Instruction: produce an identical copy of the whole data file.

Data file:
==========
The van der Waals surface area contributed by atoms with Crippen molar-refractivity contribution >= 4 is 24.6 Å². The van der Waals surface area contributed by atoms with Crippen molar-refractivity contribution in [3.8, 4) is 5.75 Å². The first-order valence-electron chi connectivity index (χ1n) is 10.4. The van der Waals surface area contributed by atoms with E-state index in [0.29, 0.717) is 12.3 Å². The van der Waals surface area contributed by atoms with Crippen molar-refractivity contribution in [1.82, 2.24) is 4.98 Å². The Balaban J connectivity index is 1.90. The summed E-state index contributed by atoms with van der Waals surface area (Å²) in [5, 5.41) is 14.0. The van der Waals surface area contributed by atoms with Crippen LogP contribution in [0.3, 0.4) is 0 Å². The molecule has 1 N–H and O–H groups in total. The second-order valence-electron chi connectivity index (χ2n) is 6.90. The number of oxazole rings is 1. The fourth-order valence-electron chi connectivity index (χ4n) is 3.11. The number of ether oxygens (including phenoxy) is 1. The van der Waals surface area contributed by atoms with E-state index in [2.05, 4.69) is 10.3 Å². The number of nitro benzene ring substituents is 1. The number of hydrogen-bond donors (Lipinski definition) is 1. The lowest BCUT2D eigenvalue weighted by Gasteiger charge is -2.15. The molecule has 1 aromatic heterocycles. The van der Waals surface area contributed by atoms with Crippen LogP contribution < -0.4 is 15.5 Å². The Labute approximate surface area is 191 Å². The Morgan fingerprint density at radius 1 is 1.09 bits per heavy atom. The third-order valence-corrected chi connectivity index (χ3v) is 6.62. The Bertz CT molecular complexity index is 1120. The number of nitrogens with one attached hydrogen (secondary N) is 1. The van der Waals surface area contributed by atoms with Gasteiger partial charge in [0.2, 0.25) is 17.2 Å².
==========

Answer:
The van der Waals surface area contributed by atoms with Crippen molar-refractivity contribution >= 4 is 24.6 Å². The van der Waals surface area contributed by atoms with Crippen molar-refractivity contribution in [3.8, 4) is 5.75 Å². The first-order valence-electron chi connectivity index (χ1n) is 10.4. The van der Waals surface area contributed by atoms with E-state index in [0.29, 0.717) is 12.3 Å². The van der Waals surface area contributed by atoms with Crippen molar-refractivity contribution in [1.82, 2.24) is 4.98 Å². The Balaban J connectivity index is 1.90. The summed E-state index contributed by atoms with van der Waals surface area (Å²) in [5, 5.41) is 14.0. The van der Waals surface area contributed by atoms with Crippen LogP contribution in [0.3, 0.4) is 0 Å². The molecule has 1 N–H and O–H groups in total. The second-order valence-electron chi connectivity index (χ2n) is 6.90. The number of oxazole rings is 1. The fourth-order valence-electron chi connectivity index (χ4n) is 3.11. The number of ether oxygens (including phenoxy) is 1. The van der Waals surface area contributed by atoms with E-state index in [2.05, 4.69) is 10.3 Å². The number of nitro benzene ring substituents is 1. The number of hydrogen-bond donors (Lipinski definition) is 1. The lowest BCUT2D eigenvalue weighted by Gasteiger charge is -2.15. The molecule has 1 aromatic heterocycles. The van der Waals surface area contributed by atoms with Crippen LogP contribution < -0.4 is 15.5 Å². The Labute approximate surface area is 191 Å². The Morgan fingerprint density at radius 1 is 1.09 bits per heavy atom. The third-order valence-corrected chi connectivity index (χ3v) is 6.62. The Bertz CT molecular complexity index is 1120. The number of nitrogens with one attached hydrogen (secondary N) is 1. The van der Waals surface area contributed by atoms with Gasteiger partial charge in [0.2, 0.25) is 17.2 Å².